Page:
Quakers urge government to continue funding Inter Faith Network
Horrified at the imminent closure of the crucial Inter Faith Network (IFN), Quakers are urging the government to reconsider its funding withdrawal.
On 7 February the board of the IFN agreed they must move towards closure in two weeks unless the government fulfilled its funding promise.
£155,000 to cover IFN's work from July 2023 to March 2024 was offered in July 2023 by Communities Secretary Michael Gove. It has not yet been delivered.
In January, Gove threatened to withdraw the funding because of the IFN's relationship with the Muslim Council of Britain (MCB), including appointing an MCB member as a trustee in July 2023.
It is believed that the Department for Levelling Up, Housing and Communities is also concerned that the IFN did not explicitly condemn Hamas' attack on Israel on 7 October last year.
But the IFN has a policy of not commenting on overseas events, and says it was never advised by the government not to appoint a MCB trustee or to expel the MCB as a member body.
Despite widespread support from individuals and organisations, writing to MPs and ministers, starting petitions, and making donations, the government has yet to reinstate the funding.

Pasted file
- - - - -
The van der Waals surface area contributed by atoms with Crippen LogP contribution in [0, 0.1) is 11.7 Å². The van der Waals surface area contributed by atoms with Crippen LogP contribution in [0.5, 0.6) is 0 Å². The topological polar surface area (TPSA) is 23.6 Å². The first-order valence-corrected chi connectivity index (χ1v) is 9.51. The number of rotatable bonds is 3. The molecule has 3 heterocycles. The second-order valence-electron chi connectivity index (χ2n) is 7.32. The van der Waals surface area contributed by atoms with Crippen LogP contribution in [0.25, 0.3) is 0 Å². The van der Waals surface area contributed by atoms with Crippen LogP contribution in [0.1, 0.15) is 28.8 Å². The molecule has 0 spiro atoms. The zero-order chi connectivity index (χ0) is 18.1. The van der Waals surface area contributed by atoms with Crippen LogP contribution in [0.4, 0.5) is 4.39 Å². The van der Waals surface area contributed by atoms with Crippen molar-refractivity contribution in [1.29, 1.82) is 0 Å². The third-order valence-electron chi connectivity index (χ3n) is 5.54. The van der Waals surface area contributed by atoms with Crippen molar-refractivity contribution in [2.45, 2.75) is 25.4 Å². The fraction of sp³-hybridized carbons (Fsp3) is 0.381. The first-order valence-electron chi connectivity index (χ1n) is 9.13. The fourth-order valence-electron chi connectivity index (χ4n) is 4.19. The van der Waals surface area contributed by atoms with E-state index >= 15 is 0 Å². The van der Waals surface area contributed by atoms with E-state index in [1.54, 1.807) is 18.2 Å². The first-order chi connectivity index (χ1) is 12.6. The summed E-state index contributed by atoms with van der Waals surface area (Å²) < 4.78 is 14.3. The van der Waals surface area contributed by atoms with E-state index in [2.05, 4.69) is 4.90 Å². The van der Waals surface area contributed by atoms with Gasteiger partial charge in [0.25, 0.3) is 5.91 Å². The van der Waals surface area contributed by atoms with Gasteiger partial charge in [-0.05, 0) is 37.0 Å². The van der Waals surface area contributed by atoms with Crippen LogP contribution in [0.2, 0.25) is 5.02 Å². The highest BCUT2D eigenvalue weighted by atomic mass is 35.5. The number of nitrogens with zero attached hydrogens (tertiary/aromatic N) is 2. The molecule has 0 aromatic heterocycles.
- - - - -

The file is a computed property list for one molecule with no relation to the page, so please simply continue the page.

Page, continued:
Quakers are long-standing members of the IFN, widely acknowledged as a trusted and effective UK-wide body working to deepen inter faith understanding and co-operation.
Judith Baker, ecumenical and interfaith officer at Quakers in Britain, said: “We are saddened and angry that the Government, which has itself emphasised the importance of solid inter faith relations, has not honoured its commitment to a funding grant.
“The irony of this decision is that IFN provided a channel for government ministers to communicate directly with a wide range of faith groups in this country."
“At times of potential conflict faith leaders and groups have been able to use the good relationships built up though the network to dispel the notion that trouble is due to faith, when it is usually political or other factors which lead to conflict."
Philip Austin, Quaker representative on Bolton Interfaith Council, said: “The encouragement and advice on good practice when Bolton Interfaith Council was being set up made a real practical difference.
“And the annual Inter Faith Week resources provided a wonderful platform for wider engagement and outreach."
The Quaker Committee for Christian and Interfaith Relations (QCCIR) has made a statement on the situation.